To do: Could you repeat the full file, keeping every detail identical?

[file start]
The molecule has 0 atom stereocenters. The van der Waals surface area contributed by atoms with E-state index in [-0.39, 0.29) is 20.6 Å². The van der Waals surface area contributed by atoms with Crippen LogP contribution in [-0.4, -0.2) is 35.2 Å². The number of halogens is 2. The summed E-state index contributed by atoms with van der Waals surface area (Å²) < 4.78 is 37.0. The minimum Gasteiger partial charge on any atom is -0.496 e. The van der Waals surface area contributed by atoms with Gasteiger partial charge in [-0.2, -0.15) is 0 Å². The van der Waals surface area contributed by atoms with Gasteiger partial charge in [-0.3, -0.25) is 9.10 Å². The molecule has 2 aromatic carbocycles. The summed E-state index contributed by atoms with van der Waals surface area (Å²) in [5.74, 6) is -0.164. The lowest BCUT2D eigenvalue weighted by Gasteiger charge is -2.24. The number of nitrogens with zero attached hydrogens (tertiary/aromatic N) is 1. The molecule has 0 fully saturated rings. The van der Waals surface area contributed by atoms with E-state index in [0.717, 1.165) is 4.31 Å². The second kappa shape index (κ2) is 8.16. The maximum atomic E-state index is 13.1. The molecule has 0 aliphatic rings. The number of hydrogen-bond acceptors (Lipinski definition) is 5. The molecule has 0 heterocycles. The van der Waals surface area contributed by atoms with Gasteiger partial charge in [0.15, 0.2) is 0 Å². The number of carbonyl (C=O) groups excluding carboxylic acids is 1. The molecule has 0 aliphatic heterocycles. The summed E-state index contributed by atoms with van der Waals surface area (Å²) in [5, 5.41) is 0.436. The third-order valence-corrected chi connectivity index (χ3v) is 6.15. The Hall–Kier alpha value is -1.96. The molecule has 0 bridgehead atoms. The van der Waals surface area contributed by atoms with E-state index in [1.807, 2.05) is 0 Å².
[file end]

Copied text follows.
The molecule has 0 atom stereocenters. The van der Waals surface area contributed by atoms with E-state index in [-0.39, 0.29) is 20.6 Å². The van der Waals surface area contributed by atoms with Crippen LogP contribution in [-0.4, -0.2) is 35.2 Å². The number of halogens is 2. The summed E-state index contributed by atoms with van der Waals surface area (Å²) < 4.78 is 37.0. The minimum Gasteiger partial charge on any atom is -0.496 e. The van der Waals surface area contributed by atoms with Gasteiger partial charge in [-0.2, -0.15) is 0 Å². The van der Waals surface area contributed by atoms with Gasteiger partial charge in [-0.3, -0.25) is 9.10 Å². The molecule has 2 aromatic carbocycles. The summed E-state index contributed by atoms with van der Waals surface area (Å²) in [5.74, 6) is -0.164. The lowest BCUT2D eigenvalue weighted by Gasteiger charge is -2.24. The number of nitrogens with zero attached hydrogens (tertiary/aromatic N) is 1. The molecule has 0 fully saturated rings. The van der Waals surface area contributed by atoms with E-state index in [0.717, 1.165) is 4.31 Å². The second kappa shape index (κ2) is 8.16. The maximum atomic E-state index is 13.1. The molecule has 0 aliphatic rings. The number of hydrogen-bond acceptors (Lipinski definition) is 5. The molecule has 0 heterocycles. The van der Waals surface area contributed by atoms with Gasteiger partial charge in [0.15, 0.2) is 0 Å². The number of carbonyl (C=O) groups excluding carboxylic acids is 1. The molecule has 0 aliphatic heterocycles. The summed E-state index contributed by atoms with van der Waals surface area (Å²) in [5, 5.41) is 0.436. The third-order valence-corrected chi connectivity index (χ3v) is 6.15. The Hall–Kier alpha value is -1.96. The molecule has 0 bridgehead atoms. The van der Waals surface area contributed by atoms with E-state index in [1.807, 2.05) is 0 Å².